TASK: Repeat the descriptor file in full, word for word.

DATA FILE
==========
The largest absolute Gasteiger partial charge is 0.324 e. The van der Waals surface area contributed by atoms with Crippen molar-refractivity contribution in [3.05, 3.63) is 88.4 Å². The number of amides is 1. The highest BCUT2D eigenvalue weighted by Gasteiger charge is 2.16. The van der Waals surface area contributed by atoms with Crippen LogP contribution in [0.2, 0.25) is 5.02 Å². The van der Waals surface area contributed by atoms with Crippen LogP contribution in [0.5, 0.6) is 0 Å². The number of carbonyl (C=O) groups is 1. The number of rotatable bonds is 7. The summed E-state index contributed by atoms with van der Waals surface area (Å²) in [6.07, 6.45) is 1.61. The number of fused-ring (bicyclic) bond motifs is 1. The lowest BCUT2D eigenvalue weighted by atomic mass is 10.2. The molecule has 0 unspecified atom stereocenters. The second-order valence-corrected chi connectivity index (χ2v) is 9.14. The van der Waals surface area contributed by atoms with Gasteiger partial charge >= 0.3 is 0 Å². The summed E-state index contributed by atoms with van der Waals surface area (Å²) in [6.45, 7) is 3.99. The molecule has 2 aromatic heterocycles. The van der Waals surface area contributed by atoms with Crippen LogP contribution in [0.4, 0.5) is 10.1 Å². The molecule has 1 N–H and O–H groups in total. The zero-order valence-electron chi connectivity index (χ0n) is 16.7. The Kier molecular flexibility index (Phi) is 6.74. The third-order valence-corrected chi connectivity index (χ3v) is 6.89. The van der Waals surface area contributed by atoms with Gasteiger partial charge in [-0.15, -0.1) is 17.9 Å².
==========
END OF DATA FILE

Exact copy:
The largest absolute Gasteiger partial charge is 0.324 e. The van der Waals surface area contributed by atoms with Crippen molar-refractivity contribution in [3.05, 3.63) is 88.4 Å². The number of amides is 1. The highest BCUT2D eigenvalue weighted by Gasteiger charge is 2.16. The van der Waals surface area contributed by atoms with Crippen LogP contribution in [0.2, 0.25) is 5.02 Å². The van der Waals surface area contributed by atoms with Crippen LogP contribution in [0.5, 0.6) is 0 Å². The number of carbonyl (C=O) groups is 1. The number of rotatable bonds is 7. The summed E-state index contributed by atoms with van der Waals surface area (Å²) in [6.07, 6.45) is 1.61. The number of fused-ring (bicyclic) bond motifs is 1. The lowest BCUT2D eigenvalue weighted by atomic mass is 10.2. The molecule has 0 unspecified atom stereocenters. The second-order valence-corrected chi connectivity index (χ2v) is 9.14. The van der Waals surface area contributed by atoms with Gasteiger partial charge >= 0.3 is 0 Å². The summed E-state index contributed by atoms with van der Waals surface area (Å²) in [6.45, 7) is 3.99. The molecule has 2 aromatic heterocycles. The van der Waals surface area contributed by atoms with Crippen LogP contribution in [0.4, 0.5) is 10.1 Å². The molecule has 1 N–H and O–H groups in total. The zero-order valence-electron chi connectivity index (χ0n) is 16.7. The Kier molecular flexibility index (Phi) is 6.74. The third-order valence-corrected chi connectivity index (χ3v) is 6.89. The van der Waals surface area contributed by atoms with Gasteiger partial charge in [-0.15, -0.1) is 17.9 Å².